Two government entities are teaming up for broadband access.

The Franklin County Board of Commissioners unanimously approved a contract with the City of Ottawa Wednesday for the city to provide county offices with Internet access. The contract represents a significant cost savings for the county, Dustin Coureton, with the county’s information technology department, said.

“The proposals that we had would more than triple our current bandwidth needs, looking at a 20-megabit connection,” Coureton said.

This service offers the county additional bandwidth for faster download speeds, Coureton said, which makes it a wise choice. In addition, the fact that the city is a “community partner” helps keep money in the community, he said.

“I think it’s a good sign that we can work together,” Commissioner Don Stottlemire said, voting in favor of the contract. “It’s helps them, plus it helps us all at the same time.”

Service is expected to begin for the county April 1, the contract states, with a monthly cost of $695 for a three-year commitment. The county’s previous Internet service provider, AT&T, charged $740 a month for services for a 6-megabit connection. Not only is AT&T more expensive, but the county recently has outgrown its service, Coureton said.

“As more applications have become more dependent on access to the Internet, the county has reached a point the services no longer meet expectations or functionality,” he said in a county study session.

County officials also considered a proposal from Allegiance, which currently is being acquired by BCI Broadband. While that company offered a lower monthly price at $576, Coureton said he recommended the city’s service.

“With the staff’s recommendation, we would go with the City of Ottawa, just based on the infrastructure that we’re currently tied together already,” Coureton said. Both the city and the county have fiber-optic infrastructure in place, he added.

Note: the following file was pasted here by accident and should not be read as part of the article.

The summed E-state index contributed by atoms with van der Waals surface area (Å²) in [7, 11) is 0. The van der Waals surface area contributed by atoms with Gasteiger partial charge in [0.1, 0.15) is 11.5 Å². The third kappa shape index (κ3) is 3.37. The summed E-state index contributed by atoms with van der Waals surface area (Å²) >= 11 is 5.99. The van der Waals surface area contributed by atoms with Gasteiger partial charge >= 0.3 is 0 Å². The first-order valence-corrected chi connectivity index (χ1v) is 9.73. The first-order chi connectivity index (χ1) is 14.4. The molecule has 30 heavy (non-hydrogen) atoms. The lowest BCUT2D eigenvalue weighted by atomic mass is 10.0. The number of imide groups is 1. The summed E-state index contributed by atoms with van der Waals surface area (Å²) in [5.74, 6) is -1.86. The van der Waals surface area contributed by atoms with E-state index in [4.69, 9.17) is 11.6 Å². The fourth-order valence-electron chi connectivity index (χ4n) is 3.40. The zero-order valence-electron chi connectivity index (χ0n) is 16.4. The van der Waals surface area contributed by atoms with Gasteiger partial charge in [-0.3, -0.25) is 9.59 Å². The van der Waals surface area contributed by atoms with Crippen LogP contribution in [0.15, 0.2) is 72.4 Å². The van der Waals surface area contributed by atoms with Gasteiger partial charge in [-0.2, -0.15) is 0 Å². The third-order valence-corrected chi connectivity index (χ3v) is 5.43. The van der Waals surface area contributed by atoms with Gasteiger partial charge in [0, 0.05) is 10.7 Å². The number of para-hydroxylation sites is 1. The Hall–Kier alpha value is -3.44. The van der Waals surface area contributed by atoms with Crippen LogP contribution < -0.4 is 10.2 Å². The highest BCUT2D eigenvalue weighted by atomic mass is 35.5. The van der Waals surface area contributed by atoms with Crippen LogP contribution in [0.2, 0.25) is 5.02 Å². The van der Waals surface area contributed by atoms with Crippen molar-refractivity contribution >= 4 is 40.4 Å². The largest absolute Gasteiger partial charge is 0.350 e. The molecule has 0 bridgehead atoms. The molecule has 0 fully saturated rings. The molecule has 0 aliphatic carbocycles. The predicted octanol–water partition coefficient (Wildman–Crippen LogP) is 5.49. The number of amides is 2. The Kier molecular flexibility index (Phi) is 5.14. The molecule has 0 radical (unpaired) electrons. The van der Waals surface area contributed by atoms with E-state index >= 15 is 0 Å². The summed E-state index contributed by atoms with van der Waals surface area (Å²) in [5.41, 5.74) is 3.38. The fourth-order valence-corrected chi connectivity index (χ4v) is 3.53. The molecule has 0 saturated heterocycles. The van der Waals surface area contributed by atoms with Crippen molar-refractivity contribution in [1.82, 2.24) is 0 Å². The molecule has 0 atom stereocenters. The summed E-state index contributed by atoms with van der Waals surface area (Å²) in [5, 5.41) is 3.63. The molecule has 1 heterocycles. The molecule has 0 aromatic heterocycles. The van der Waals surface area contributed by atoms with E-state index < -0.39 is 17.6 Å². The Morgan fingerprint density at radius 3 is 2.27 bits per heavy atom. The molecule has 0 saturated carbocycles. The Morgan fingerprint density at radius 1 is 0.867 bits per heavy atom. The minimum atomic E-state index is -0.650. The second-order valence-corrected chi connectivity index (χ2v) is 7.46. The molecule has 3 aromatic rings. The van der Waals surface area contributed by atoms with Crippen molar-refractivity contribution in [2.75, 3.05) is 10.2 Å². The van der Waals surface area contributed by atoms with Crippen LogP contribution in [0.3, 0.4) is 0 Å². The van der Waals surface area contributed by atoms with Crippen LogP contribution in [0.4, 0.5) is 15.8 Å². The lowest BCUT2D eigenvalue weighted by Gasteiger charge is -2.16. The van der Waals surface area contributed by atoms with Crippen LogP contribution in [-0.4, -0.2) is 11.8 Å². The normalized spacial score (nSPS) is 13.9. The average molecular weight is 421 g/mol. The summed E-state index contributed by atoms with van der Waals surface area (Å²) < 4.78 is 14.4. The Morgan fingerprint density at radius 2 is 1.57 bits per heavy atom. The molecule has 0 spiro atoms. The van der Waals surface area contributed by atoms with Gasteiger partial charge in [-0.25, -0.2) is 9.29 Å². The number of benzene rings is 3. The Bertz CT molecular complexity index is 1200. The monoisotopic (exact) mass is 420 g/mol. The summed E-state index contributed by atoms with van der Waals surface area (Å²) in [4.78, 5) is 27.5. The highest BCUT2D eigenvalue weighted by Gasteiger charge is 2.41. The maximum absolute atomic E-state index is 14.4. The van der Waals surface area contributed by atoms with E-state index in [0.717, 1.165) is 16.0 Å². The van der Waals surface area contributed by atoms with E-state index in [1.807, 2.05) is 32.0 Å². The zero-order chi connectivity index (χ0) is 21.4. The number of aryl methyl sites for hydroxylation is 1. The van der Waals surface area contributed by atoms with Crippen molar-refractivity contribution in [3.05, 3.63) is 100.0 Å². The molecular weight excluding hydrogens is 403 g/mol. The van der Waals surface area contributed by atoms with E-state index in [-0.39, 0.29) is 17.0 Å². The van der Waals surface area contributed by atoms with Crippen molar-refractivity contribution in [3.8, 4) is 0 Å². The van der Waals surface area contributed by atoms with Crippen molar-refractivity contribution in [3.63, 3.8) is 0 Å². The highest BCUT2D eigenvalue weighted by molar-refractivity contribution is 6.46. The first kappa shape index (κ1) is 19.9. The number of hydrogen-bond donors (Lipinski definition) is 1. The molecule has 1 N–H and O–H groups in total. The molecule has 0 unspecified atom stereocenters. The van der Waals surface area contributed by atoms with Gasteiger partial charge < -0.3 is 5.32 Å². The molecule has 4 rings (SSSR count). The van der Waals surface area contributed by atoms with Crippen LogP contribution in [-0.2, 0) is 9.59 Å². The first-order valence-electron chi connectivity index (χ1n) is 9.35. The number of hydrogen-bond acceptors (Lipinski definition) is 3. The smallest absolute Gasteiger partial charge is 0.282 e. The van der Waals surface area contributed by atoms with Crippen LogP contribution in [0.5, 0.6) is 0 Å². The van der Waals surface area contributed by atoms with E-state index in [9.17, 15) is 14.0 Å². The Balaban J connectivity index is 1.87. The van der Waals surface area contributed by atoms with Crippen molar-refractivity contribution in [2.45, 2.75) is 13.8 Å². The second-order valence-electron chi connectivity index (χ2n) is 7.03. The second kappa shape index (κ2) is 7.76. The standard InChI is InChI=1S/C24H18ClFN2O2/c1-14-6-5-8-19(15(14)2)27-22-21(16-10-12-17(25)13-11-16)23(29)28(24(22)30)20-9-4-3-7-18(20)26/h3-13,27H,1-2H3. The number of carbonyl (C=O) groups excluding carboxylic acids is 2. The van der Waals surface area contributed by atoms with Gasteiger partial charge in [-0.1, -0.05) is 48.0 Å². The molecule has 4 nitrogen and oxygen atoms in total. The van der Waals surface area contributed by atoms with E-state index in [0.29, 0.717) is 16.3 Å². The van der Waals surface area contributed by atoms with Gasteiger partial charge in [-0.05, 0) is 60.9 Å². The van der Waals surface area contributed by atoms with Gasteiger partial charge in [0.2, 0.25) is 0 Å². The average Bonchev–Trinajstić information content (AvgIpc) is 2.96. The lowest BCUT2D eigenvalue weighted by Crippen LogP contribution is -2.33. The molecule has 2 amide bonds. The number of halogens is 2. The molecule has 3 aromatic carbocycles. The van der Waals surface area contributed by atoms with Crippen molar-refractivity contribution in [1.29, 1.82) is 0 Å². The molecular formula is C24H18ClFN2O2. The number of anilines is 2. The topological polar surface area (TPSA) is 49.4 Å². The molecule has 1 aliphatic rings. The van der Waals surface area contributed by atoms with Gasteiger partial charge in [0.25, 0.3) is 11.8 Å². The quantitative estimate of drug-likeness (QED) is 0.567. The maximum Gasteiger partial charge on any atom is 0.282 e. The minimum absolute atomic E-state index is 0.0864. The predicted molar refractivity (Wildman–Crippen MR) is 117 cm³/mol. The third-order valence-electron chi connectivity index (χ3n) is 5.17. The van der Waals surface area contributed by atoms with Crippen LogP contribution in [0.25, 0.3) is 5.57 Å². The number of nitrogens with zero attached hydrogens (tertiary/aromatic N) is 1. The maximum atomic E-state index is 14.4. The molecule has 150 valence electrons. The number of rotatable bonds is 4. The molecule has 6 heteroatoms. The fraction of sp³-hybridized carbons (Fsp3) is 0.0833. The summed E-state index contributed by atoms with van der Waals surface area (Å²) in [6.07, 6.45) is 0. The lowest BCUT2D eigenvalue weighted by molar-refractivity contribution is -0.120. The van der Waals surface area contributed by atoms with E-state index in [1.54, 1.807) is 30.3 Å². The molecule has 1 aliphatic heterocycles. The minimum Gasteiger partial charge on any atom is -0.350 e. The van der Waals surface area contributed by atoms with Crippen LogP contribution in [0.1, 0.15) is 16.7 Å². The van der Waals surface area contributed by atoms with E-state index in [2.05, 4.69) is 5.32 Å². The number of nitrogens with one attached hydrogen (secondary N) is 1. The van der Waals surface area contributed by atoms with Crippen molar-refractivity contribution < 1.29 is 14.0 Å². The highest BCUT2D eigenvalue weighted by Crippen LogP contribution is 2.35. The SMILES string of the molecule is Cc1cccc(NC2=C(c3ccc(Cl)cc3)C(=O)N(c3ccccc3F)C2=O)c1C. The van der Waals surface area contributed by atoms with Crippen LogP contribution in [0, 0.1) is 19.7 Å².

Discussions about the broadband service have continued for several months with the city. In a presentation to the board in October, Blaine Finch, former interim director of the Franklin County Development Council, told commissioners that the city commission had committed in principle to the development of a broadband utility.

The city-county broadband contract is the next step by the city to secure anchor institutions to invest in the project. The City of Ottawa has contracted with the Ottawa school district and Neosho County Community College as anchor institutions for the Internet service. Ottawa University and Ransom Memorial Hospital also were approached about using the service in the future. The broadband utility is not expected to be marketed to individual residents.

The general purpose of the city’s broadband network is to offer potential and current businesses a reliable Internet provider, which in turn could help bolster the area’s economy, city officials have said.